p in our previous executed block: the
DISP p command shows an abridged list of the 34 associated processes:
We know all 34 processes in the Kestrel variable
p connected to
126.96.36.199:443. Next, we pick up the first process
BackgroundDownload.exe to start walking the process tree to further our understanding of the activities on the Windows host.
Backward tracking is a hunting strategy to walk back the control-flow or data-flow of entities and understand their origin or provenance. The most common task for process entities is to backtrack their control-flow and walk up the process tree to check whether given processes are created by a malicious or potentially compromised process.
Let’s take a close look at a subset of processes with name
p. From their command line we can guess they are benign and belong to Microsoft Visual Studio. Let’s check their parent process to verify this.
# get a subset of entities from variable `p`
bgdownloads = GET process FROM p WHERE [process:name = 'BackgroundDownload.exe']
# obtain parent processes of bgdownloads
bgdp = FIND process CREATED bgdownloads
DISP bgdp ATTR pid, name, command_line
We get four
BackgroundDownload.exe processes from
p and three processes as their parent processes. From the parent process names and executable paths, we are more confident
BackgroundDownload.exe processes are part of Microsoft Visual Studio and spawned by processes from the suite.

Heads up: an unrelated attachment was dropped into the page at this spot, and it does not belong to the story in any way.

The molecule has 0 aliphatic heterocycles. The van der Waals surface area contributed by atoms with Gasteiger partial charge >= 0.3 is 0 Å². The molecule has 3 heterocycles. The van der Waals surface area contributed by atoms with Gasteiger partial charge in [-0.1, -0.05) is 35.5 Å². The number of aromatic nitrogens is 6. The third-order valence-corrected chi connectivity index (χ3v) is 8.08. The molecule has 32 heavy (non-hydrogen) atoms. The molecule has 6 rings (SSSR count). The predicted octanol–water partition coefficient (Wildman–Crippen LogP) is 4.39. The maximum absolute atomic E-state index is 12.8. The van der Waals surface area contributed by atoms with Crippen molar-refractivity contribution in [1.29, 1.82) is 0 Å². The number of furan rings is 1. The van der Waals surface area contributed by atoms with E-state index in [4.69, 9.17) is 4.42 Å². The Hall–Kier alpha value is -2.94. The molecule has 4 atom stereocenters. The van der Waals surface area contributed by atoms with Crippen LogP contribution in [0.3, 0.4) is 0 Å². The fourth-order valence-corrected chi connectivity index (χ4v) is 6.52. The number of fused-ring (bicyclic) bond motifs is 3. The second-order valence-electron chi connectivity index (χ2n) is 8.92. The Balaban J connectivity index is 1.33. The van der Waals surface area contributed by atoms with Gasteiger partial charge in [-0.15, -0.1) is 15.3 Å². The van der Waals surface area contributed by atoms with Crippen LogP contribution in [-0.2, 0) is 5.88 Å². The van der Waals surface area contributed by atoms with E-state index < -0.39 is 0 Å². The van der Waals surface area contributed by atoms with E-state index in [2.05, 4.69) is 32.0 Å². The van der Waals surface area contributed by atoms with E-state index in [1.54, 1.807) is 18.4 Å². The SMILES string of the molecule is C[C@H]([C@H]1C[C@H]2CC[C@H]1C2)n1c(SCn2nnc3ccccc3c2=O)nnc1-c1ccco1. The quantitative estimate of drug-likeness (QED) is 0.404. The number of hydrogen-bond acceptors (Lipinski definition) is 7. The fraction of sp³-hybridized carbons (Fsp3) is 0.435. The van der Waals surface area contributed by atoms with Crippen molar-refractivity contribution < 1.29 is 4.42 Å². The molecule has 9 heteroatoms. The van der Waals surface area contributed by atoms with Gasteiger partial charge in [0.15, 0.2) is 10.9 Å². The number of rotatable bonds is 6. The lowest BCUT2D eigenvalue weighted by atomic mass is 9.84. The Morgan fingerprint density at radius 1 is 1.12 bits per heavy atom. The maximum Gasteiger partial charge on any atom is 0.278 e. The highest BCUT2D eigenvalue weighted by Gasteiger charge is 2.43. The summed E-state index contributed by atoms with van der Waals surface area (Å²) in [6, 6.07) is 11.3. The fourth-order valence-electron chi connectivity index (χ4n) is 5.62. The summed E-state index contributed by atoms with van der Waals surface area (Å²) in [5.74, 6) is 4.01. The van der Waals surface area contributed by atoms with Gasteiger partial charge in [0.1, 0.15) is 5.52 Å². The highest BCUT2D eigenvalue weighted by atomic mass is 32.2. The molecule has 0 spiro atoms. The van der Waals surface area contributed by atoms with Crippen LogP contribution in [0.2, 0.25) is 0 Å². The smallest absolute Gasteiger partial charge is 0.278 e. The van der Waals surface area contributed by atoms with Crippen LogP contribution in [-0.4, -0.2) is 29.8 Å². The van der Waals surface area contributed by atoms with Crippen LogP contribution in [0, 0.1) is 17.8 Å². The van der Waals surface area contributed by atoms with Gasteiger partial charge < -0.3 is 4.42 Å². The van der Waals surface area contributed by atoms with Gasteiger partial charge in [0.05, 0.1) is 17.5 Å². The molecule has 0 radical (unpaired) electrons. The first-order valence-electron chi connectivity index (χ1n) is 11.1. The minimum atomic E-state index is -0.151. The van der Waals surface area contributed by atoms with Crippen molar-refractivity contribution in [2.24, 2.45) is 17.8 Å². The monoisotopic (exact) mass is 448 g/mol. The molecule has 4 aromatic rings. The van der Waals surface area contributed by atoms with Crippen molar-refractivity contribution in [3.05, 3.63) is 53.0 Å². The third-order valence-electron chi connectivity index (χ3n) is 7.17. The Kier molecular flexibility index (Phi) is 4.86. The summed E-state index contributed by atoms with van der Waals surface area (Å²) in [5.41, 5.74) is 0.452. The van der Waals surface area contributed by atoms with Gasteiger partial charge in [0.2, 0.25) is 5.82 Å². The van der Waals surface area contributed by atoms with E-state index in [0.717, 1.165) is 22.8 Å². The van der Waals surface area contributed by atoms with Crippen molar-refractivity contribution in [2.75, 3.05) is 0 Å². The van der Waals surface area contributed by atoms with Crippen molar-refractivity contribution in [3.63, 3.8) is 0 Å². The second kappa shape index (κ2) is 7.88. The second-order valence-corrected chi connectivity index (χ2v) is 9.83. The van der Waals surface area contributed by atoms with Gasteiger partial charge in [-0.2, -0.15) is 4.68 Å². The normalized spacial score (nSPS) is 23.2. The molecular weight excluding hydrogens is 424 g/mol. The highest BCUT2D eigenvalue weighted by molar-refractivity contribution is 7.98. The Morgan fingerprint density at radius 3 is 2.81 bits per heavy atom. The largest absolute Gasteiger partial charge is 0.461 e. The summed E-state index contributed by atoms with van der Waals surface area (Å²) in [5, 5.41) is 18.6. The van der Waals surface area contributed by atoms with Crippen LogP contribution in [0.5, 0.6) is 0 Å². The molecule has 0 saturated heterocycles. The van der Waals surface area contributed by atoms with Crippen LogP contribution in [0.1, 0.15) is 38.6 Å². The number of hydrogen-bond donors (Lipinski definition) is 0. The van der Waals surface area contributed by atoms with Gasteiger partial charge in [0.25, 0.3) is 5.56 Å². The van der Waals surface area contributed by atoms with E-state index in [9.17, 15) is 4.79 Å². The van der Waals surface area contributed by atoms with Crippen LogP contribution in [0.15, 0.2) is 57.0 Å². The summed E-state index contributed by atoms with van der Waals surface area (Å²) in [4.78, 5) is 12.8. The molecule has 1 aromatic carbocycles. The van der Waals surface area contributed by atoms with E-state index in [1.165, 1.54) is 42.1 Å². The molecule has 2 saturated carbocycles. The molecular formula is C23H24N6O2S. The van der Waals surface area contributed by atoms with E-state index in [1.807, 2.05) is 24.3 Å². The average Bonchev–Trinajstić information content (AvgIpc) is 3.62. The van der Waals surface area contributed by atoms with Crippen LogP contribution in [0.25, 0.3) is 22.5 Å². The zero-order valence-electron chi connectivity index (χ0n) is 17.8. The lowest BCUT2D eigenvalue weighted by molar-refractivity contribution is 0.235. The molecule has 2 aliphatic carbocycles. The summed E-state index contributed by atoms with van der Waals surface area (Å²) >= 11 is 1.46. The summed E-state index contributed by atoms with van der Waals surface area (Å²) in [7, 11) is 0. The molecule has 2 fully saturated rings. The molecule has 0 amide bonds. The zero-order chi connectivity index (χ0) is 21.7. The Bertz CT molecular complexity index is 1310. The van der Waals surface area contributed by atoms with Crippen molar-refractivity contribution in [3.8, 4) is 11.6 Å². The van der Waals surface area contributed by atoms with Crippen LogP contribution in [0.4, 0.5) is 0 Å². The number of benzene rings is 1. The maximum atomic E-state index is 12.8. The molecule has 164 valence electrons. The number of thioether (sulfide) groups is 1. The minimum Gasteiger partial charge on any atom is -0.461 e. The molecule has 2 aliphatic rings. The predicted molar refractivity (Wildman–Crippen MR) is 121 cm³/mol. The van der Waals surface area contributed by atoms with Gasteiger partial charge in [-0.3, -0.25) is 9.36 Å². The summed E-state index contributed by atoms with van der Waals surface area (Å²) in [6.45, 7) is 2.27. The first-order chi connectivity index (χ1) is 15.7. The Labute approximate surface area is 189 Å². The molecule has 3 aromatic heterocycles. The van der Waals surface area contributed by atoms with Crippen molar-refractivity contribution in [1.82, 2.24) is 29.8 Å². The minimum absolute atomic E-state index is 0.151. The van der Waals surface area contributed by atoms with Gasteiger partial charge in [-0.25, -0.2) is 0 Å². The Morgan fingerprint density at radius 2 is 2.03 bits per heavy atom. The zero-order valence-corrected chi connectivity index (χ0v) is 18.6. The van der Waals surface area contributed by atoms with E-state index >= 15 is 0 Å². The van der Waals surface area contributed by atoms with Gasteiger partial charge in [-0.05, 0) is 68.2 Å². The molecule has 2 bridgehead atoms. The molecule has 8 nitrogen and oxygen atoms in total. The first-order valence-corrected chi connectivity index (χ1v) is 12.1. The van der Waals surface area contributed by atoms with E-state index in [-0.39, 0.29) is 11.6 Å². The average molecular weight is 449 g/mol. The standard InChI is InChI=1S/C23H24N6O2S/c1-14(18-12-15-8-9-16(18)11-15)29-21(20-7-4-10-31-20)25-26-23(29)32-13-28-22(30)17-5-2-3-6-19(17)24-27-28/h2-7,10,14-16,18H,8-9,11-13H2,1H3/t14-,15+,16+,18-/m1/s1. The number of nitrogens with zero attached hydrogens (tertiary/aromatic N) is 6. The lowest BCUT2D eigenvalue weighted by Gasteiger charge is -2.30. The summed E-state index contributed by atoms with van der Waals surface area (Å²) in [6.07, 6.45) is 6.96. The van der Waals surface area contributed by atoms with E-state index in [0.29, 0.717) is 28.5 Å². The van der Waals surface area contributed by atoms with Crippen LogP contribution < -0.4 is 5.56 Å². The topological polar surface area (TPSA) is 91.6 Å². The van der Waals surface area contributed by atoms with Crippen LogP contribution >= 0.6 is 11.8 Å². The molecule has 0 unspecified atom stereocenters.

Next, let’s see if we can trace back one level to find the grandparent processes:
# grandparent processes of `BackgroundDownload.exe`
bgdpp = FIND process CREATED bgdp
Good, we see two processes, and Kestrel also gets back some records with network activities when trying to get the most complete information of the entities—there are 146 network-traffic records related to the two processes. However, this is only a summary of the command execution, and we are not sure whether the network-traffic entities are directly or indirectly linked to the grandparent processes. Let’s print out details of the grandparent processes and the network traffic:
DISP bgdpp ATTR pid, name, command_line
bgdppnt = FIND network-traffic CREATED BY bgdpp
DISP bgdppnt ATTR src_ref.value, src_port, dst_ref.value, dst_port
Zero network activities: the 146 related
network-traffic records cached could be indirectly associated with the process in
bgdpp such as their parent or child processes.
It is easy to guess the
bgdp is spawned from
bgdpp (likely a double click by a human user);
svchost.exe is spawned from
services.exe. We can choose the former to verify:
bgdp_devenv = GET process FROM bgdp WHERE [process:name = 'devenv.exe']
bgdp_devenv_parent = FIND process CREATED bgdp_devenv